So now that the manufacturing is sorted! it is as usual the ‘market stupid’ that needs to be made aware of this best product to grow. If that is done, I am sure that the cost of production and therefore the market price can be reduced to be competitive with imported vegetable oils and take a greater share of the local market from less healthy imports.

Saturday, February 14, 2009

The lifeblood of the nation

Sunset over the Minneriya Tank, the lifeblood of water for my paddy fields, for which I pay the state Rs500 a year(about US$4) as water taxes.

Sunday, February 8, 2009

Trees that are usually found in the home gardens in the Polonnaruwa District

I spent the whole morning yesterday, plucking the remaining mature mangos from the home gardens of my neighbors in Godabima, across the river from my place. Most of the people live in one or two acre properties with a “colony ge” constructed and given by the government decades ago, to attract settlers to the area. The homes were usually constructed in one or two designs, but as wood was plentiful, often Ebony and Satinwood was used for the rafters, and the roofs were tiled and a nice verandah was part of the design. Very few of these homes have been maintained, though various additions for kitchens and rooms have taken place. Actually they look rather decrepit.

Technically this home functions as the ‘Maha Ge’ and is therefore passed down to the youngest son or child if there are no male children, and the others given land for homes from agricultural land given by the government at time of the settlement creation. It is an interesting study in social anthropology to note that the inheritors of this property knew form a young age of this inheritance and did little to better themselves, usually falling into alcoholism by being the spoilt child, with whom the parents live till they pass away!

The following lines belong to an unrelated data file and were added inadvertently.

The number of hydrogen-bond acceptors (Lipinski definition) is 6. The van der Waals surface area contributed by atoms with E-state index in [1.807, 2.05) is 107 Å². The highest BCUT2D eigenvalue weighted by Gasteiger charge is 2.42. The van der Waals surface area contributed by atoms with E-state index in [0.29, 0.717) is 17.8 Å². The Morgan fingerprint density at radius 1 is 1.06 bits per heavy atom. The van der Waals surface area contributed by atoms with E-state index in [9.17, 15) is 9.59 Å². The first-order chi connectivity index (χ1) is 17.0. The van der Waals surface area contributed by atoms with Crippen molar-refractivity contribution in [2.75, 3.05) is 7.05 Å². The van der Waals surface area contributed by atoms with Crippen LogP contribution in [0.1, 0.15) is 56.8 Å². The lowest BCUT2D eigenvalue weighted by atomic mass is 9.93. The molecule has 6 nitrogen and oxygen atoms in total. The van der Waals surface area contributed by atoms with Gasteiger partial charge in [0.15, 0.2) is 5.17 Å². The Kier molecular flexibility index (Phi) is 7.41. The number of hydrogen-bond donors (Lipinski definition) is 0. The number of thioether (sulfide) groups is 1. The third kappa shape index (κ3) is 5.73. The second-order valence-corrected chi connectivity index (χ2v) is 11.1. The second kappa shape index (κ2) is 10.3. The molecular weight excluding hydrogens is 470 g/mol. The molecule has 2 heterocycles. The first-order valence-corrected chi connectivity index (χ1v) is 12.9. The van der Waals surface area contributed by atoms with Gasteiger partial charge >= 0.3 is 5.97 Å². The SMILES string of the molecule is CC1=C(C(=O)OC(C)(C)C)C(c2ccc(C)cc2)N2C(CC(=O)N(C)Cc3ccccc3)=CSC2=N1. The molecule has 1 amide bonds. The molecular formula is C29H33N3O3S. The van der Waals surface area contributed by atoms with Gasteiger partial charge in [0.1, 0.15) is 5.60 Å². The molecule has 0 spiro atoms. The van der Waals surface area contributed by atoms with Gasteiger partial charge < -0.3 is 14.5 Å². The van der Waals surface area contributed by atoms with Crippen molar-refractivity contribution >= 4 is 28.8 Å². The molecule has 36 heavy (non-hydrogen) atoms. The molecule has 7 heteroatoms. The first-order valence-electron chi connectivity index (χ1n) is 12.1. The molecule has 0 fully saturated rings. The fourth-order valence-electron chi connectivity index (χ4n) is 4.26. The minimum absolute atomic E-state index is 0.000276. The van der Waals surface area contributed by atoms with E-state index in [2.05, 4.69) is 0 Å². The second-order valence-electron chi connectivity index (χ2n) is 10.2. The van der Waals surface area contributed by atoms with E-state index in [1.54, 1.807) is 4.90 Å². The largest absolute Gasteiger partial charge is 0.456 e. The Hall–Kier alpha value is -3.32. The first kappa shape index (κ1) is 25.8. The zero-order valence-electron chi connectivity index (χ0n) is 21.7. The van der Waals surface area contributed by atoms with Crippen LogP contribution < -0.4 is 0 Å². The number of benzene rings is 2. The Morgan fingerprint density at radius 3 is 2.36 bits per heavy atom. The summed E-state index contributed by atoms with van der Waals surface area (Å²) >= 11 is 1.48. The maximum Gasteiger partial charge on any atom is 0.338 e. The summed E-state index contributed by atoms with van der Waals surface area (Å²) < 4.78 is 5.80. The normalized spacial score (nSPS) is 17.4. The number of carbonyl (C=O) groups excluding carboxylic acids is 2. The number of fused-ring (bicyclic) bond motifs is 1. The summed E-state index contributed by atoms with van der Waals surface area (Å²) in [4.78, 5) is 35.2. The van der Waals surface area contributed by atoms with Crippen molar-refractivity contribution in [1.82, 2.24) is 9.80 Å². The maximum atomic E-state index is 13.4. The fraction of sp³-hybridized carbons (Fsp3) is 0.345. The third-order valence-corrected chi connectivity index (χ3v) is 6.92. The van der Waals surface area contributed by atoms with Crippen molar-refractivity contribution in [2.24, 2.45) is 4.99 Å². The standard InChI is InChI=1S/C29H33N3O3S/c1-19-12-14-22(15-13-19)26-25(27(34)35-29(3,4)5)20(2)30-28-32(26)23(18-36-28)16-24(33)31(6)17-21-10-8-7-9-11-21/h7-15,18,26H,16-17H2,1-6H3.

The trees that are now on the property are fully grown and it is almost completely shaded. Coconut forms the greater number, as there is enough for the family’s daily needs as well as sufficient to dry and mill for coconut oil as well. Then there are very tall Mango trees, which earn the homeowner between a thousand and three thousand a crop, when people offer for the tree and pluck and remove the mango. There are a collection of others that don’t give an income, namely, Jack and Del, Belli and Pomegranate, Katu Atha and Amberella, Pera and La ulu, Puwak and Siyambala, Woodapple and Orange and off course a lime tree for home use. If space permits there are a few Papaya, Banana and short term vegetable crops.